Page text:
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Lower Than First Thought

Brazil has announced that a SARS-CoV-2 vaccine developed by China's Sinovac has a lower effectiveness rate, about 50 percent, than initially thought, CNN reports.

Earlier this month, Brazil said the CoronaVac vaccine had a 78 percent effectiveness rate, but it has now revised that estimate to say the vaccine's effectiveness is 50.38 percent. According to CNBC, the 78 percent effectiveness rate was calculated among volunteers with mild to severe disease and the effectiveness rate fell when very mild cases not needing medical intervention were included in the assessment.

This, CNN notes, places the CoronaVac vaccine at the edge of what the World Health Organization has said is needed for a SARS-CoV-2 vaccine. It is also, it adds, lower than effectiveness rates reported for other vaccines. The Pfizer-BioNTech and Moderna vaccines have effectiveness rates of about 95 percent, while the vaccine from Sinopharm is 79 percent effective. 

This could affect how readily the CoronaVac vaccine is adopted, according to the Council on Foreign Relations' Yanzhong Huang. "Since many countries are planning to order, or have already ordered Sinovac's vaccines, it might undermine people's willingness to take them, because people may question the usefulness of the vaccines," he tells CNN. "It could be a potential stumbling block."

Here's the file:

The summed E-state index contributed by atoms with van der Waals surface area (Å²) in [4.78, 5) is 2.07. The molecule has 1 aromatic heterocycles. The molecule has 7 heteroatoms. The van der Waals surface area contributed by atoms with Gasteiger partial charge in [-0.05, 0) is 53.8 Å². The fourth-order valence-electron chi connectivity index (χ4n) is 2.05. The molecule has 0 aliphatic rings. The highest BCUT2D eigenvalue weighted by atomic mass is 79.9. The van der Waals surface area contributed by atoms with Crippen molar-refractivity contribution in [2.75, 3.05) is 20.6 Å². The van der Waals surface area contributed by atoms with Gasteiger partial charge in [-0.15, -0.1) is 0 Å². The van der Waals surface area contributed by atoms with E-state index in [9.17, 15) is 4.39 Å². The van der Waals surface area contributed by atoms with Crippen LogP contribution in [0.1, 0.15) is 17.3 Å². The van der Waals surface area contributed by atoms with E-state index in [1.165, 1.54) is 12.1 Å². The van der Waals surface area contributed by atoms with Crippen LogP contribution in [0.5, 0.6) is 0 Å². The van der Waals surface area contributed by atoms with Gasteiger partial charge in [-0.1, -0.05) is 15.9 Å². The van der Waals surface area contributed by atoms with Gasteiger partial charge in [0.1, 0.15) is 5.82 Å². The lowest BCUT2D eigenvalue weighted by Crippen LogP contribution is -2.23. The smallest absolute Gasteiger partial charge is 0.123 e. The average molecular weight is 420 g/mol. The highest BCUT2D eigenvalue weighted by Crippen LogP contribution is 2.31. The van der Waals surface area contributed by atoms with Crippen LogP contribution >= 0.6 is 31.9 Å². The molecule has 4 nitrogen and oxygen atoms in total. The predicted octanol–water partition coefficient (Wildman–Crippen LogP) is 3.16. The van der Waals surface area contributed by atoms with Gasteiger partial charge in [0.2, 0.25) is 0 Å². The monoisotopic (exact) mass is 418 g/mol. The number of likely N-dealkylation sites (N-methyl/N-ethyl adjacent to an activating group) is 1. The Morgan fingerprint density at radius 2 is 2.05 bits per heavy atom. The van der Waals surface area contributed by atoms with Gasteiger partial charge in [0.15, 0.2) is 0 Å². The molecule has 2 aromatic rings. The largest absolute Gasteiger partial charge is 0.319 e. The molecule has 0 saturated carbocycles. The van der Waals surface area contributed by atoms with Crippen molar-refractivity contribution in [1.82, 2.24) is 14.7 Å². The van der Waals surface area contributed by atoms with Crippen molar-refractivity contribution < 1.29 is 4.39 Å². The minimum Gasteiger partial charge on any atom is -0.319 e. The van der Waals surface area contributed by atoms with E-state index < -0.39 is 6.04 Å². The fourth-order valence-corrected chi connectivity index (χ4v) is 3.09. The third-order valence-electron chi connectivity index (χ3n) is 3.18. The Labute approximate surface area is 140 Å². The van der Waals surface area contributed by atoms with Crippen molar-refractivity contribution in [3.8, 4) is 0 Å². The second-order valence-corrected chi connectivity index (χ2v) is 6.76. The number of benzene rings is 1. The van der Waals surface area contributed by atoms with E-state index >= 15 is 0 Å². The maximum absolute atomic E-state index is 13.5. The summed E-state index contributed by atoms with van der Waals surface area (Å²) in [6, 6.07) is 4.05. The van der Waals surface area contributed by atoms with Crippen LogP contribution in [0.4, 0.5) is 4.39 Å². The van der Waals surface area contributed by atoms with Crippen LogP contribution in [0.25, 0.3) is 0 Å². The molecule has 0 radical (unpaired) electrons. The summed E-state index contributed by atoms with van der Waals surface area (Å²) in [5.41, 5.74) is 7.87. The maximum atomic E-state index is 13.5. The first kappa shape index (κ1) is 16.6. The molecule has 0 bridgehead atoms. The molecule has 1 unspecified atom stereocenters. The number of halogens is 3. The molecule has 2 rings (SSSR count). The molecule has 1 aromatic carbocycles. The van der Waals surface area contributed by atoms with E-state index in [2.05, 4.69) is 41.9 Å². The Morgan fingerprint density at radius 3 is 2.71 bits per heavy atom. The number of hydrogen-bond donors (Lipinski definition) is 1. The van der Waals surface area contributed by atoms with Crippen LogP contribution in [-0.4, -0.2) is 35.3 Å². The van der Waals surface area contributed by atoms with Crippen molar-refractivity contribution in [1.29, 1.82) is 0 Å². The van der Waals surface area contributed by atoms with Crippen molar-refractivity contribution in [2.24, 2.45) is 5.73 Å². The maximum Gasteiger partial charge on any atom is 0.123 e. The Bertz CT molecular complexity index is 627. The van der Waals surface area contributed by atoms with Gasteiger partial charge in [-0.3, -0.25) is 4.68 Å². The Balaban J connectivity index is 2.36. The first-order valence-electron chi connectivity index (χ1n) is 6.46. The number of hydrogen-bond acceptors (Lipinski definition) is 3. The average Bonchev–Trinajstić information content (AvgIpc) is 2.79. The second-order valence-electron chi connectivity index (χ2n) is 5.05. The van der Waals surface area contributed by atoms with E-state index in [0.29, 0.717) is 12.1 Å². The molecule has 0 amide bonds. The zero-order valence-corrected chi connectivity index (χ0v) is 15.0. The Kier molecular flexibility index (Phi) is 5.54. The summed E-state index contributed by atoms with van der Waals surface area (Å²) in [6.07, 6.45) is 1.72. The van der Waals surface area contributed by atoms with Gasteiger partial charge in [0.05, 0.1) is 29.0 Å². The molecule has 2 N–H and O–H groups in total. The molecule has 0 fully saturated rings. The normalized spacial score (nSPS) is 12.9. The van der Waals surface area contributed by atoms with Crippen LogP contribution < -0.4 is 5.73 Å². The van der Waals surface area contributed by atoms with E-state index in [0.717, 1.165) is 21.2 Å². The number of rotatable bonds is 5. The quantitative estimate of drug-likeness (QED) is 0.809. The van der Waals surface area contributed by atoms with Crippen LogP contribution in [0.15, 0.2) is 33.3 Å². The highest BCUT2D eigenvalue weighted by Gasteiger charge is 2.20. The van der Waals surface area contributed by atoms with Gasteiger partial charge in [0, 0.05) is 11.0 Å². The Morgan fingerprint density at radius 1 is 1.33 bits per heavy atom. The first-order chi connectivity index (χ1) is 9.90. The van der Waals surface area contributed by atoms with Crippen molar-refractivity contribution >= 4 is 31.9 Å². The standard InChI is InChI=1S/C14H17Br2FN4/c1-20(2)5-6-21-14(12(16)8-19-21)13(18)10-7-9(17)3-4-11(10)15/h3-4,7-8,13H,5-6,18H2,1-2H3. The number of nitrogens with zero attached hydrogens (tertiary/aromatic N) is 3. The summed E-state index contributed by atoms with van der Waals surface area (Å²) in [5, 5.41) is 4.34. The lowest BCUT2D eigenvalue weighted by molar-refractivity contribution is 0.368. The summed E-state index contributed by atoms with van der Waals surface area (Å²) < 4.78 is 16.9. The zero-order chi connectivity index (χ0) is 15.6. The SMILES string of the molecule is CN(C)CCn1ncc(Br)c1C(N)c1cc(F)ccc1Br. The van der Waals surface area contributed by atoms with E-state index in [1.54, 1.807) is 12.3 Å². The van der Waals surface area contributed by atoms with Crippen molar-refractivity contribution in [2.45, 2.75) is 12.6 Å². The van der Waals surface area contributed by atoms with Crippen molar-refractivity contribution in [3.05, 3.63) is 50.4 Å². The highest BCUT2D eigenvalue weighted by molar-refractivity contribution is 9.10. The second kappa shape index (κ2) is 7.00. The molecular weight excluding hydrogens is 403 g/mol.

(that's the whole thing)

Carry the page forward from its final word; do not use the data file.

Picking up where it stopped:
The Scan

Foxtail Millet Pangenome, Graph-Based Reference Genome

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Protein Length Distribution Consistent Across Species

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Novel Genetic Loci Linked to Insulin Resistance in New Study

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RNA Editing in Octopuses Seems to Help Acclimation to Shifts in Water Temperature

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